Collecting Fishes for a Biodiversity Workshop in Singapore
|PC and Bill Ludt in Singapore|
From October 15th to November 2nd last year my PhD student Bill Ludt and I traveled to be part of the Singapore Jahore Strait Marine Biodiversity Workshop. I had traveled to Singapore in 2007 to collect but mainly spent all my time at markets where I purchased fish that were being sold. (Market collecting can barely be considered fieldwork, the fish are brought to you after all; however, it is an excellent way to get a lot of diversity quickly and cheaply.) In my previous trip to Singapore I had assumed that this tiny island nation was essentially a giant city with little wildlife or remaining forest. That is why I was pleasantly surprised when I discovered that the workshop would take place on Pulau Ubin, a small island off the northern coast of “mainland” Singapore. Pulau Ubin is almost completely forested except for a few residents, bike paths for ecotourists, and an OBS (Outward Bound School) camp where we stayed most of the time. The island is only 10sq km (about an 1/6 the size of Manhattan) but it is so densely forested that it sustains a large wild boar population that we saw frequently.
|Fig 1: Anchovy, Coilia|
This small island is also the location of the last reported tiger sighting (in the 1980s) on Singapore. (A tiger was famously shot under the Long Bar at the Raffles Hotel in 1902, that bar is also the birthplace of the notorious cocktail, the Singapore Sling.) We also saw wild otters a myriad of colorful birds (including an elusive Great Billed Heron), and of course, lots of cool fish. However, unlike my last Singapore trip we collected most of these fish ourselves and ended up collecting nearly 2,000 specimens from 250 species. We collected mostly using 15’ beach seines, but also using dipnets in mangroves, gillnets, and via trawls on a small ocean research vessel.
|Fig 2. Stonefish|
This was a different experience than my previous collecting trips. I was invited to collect as the “fish expert” along with international experts in other groups including, bryozoans, anemones, isopods, copepods, etc. In all there were about 20 invited zoologists and dozens of local scientists and volunteers from the Raffles Museum and other local institutions. Each day we would sign up for one of three or four field trips to various parts of the island or mainland. Then we would go on a well-organized trip to that locality and collect alongside other experts for several hours before being returned to the lab at the OBS camp to sort, ID, photograph, tag and tissue the specimens. Bill and I would not only deal with the samples that we collected but also fishes that others collected for us. In the end we ended up having specimens from over 60 field sites in the nearly three weeks we were there.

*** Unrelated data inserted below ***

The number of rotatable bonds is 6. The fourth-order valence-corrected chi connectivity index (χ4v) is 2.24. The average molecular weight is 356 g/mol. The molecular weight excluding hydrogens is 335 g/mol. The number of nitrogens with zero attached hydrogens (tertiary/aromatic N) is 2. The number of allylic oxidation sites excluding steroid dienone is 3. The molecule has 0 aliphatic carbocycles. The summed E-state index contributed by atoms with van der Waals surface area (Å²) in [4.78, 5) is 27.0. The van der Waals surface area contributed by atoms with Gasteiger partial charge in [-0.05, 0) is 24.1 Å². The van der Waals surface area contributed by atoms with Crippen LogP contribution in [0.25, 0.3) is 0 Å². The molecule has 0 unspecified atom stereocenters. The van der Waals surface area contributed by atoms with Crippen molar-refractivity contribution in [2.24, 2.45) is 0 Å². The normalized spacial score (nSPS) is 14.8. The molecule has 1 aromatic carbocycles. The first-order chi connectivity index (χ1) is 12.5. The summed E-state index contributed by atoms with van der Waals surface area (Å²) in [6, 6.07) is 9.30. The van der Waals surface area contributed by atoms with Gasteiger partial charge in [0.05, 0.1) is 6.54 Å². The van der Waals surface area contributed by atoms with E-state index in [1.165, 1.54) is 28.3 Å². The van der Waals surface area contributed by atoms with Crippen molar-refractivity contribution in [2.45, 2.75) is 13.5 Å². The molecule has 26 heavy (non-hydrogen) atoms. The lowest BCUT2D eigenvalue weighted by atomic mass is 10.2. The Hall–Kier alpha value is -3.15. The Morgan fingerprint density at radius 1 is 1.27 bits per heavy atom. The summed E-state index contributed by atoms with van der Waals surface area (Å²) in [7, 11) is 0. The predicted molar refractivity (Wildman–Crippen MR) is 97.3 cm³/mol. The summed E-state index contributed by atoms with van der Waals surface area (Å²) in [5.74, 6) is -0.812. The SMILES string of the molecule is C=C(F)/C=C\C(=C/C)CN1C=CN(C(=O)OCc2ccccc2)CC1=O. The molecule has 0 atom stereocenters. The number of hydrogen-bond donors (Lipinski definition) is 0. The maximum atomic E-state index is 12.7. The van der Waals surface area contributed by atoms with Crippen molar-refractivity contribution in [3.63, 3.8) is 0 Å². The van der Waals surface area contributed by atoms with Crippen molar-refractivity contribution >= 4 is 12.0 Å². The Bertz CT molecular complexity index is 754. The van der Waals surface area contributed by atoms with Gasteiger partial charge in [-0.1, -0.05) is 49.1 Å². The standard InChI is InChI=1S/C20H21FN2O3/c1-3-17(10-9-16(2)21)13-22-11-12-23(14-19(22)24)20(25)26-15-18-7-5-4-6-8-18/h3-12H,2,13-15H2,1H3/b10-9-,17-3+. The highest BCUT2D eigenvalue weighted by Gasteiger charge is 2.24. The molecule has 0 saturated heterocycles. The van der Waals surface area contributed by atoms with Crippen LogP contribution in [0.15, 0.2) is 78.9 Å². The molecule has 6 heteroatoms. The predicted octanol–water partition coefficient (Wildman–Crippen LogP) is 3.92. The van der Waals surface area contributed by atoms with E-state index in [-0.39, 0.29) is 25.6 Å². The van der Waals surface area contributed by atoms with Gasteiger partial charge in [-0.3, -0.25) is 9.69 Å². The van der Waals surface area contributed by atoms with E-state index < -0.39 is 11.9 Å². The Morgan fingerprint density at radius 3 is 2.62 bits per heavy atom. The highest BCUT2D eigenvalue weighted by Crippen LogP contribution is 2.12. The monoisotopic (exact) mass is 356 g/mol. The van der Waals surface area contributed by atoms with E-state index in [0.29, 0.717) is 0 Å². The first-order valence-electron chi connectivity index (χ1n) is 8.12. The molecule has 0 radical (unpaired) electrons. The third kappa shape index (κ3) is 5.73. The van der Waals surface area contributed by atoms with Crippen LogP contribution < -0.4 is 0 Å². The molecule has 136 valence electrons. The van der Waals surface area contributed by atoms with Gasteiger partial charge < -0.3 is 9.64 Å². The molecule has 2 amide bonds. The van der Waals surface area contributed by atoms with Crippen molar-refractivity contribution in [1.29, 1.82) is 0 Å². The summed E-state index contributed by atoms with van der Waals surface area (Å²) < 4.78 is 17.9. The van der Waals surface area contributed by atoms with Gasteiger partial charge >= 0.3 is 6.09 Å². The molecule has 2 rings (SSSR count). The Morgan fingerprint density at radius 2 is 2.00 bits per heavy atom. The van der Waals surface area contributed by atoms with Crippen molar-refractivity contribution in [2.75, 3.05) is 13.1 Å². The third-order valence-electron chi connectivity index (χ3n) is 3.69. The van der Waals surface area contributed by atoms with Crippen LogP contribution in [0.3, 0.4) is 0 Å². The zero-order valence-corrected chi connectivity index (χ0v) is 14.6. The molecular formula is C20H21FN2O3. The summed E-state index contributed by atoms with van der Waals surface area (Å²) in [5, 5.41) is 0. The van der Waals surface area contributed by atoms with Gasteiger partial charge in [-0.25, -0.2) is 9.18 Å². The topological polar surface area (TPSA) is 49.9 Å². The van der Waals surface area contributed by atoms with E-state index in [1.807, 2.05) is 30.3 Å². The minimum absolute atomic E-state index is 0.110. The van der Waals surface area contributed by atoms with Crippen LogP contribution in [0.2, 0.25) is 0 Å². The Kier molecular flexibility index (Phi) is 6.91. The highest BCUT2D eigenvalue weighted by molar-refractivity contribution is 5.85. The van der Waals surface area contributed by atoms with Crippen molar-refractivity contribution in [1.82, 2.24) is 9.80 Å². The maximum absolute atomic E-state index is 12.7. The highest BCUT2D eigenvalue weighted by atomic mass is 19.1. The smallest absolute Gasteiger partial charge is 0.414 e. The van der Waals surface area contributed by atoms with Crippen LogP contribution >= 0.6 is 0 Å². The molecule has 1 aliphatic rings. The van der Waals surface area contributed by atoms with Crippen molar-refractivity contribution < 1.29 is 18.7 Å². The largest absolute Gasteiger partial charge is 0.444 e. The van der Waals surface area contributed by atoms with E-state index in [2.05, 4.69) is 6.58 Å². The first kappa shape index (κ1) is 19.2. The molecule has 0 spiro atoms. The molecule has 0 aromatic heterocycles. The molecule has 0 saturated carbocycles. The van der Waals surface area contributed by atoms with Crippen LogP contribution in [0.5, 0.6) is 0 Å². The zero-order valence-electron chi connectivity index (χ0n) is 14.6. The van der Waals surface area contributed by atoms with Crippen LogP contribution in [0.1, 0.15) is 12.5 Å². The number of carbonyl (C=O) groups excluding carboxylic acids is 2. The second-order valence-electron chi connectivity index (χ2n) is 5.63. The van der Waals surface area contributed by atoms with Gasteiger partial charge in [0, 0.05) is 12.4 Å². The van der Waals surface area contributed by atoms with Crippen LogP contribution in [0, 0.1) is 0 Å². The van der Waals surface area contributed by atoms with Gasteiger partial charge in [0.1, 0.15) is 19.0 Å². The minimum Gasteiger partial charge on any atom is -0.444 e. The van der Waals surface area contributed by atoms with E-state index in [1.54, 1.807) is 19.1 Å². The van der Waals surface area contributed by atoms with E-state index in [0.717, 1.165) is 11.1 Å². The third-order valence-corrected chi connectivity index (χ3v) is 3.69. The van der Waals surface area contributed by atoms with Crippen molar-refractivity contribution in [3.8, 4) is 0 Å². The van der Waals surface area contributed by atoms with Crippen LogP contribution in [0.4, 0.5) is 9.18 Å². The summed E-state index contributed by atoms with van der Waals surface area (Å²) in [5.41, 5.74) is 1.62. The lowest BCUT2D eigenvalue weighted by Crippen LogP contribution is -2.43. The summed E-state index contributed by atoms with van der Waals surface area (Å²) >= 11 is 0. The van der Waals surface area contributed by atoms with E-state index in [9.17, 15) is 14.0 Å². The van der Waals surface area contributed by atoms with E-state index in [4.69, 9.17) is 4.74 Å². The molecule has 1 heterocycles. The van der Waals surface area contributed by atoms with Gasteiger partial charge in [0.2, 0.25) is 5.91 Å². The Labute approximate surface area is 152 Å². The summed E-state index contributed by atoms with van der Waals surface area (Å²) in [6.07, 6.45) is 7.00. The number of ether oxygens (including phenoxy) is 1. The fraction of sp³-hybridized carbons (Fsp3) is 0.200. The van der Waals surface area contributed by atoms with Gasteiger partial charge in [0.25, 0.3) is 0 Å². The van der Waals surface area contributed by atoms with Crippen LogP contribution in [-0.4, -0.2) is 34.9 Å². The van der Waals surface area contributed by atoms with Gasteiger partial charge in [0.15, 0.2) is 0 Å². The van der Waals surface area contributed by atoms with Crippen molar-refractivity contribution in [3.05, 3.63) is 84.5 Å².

The OBS camp was an interesting place. Breakfast, lunch and dinner were served there in a regular schedule and in a regular pattern that we quickly grew tired of. The food wasn’t awful but we knew that just over the Serangoon Harbor there was the most delicious food in the world. Mainland Singapore has its own unique cuisine but also serves food from all over Asia. Bill and I savored each Roti Chennai, Chai Tea, and Chili Crab that we could get our hands on.
In the end the trip was a wonderful success. We collected many species that were new to our LSU collections and that are rare in collections outside of Asia. Among the highlights is a specimen of Coilia, a bioluminescent anchovy (Fig1), a highly venomous and dangerous stonefish (Fig2) and several species of archerfishes (Fig3). The archerfish samples were particularly important. These fish hang out near the surface of the water and spit out a small squirt of water at leaves above them to make insects attached to those leaves fall into the water below. The fish then eat those insects. This unique behavior would make you think they are closely tied to the land but they have a rather wide distribution across several continents. My former labmate at the University of Michigan, Heok Hee Ng, who now works in Singapore and I will be working up the phylogeny of this group in the future.
Besides establishing this collaboration and meeting many international experts this was also Bill’s first international field trip. He did an excellent job and he and I will be collecting again in Japan this summer. We can only hope that these future trips will be equally successful.